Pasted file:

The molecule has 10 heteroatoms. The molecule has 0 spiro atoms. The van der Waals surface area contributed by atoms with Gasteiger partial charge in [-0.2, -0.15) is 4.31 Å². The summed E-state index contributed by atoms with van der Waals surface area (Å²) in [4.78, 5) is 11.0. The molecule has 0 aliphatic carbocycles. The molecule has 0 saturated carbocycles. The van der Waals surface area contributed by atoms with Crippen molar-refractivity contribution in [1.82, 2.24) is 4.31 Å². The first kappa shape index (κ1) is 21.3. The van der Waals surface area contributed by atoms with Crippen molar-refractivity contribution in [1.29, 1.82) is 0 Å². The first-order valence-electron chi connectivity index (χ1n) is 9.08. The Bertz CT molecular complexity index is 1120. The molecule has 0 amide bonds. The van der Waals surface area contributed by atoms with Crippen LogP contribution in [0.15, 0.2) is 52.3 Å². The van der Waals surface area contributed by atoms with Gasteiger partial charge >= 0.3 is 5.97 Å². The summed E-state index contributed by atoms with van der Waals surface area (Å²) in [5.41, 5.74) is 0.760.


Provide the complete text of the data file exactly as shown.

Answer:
The molecule has 10 heteroatoms. The molecule has 0 spiro atoms. The van der Waals surface area contributed by atoms with Gasteiger partial charge in [-0.2, -0.15) is 4.31 Å². The summed E-state index contributed by atoms with van der Waals surface area (Å²) in [4.78, 5) is 11.0. The molecule has 0 aliphatic carbocycles. The molecule has 0 saturated carbocycles. The van der Waals surface area contributed by atoms with Crippen molar-refractivity contribution in [1.82, 2.24) is 4.31 Å². The first kappa shape index (κ1) is 21.3. The van der Waals surface area contributed by atoms with Crippen molar-refractivity contribution in [1.29, 1.82) is 0 Å². The first-order valence-electron chi connectivity index (χ1n) is 9.08. The Bertz CT molecular complexity index is 1120. The molecule has 0 amide bonds. The van der Waals surface area contributed by atoms with Crippen LogP contribution in [0.15, 0.2) is 52.3 Å². The van der Waals surface area contributed by atoms with Gasteiger partial charge >= 0.3 is 5.97 Å². The summed E-state index contributed by atoms with van der Waals surface area (Å²) in [5.41, 5.74) is 0.760.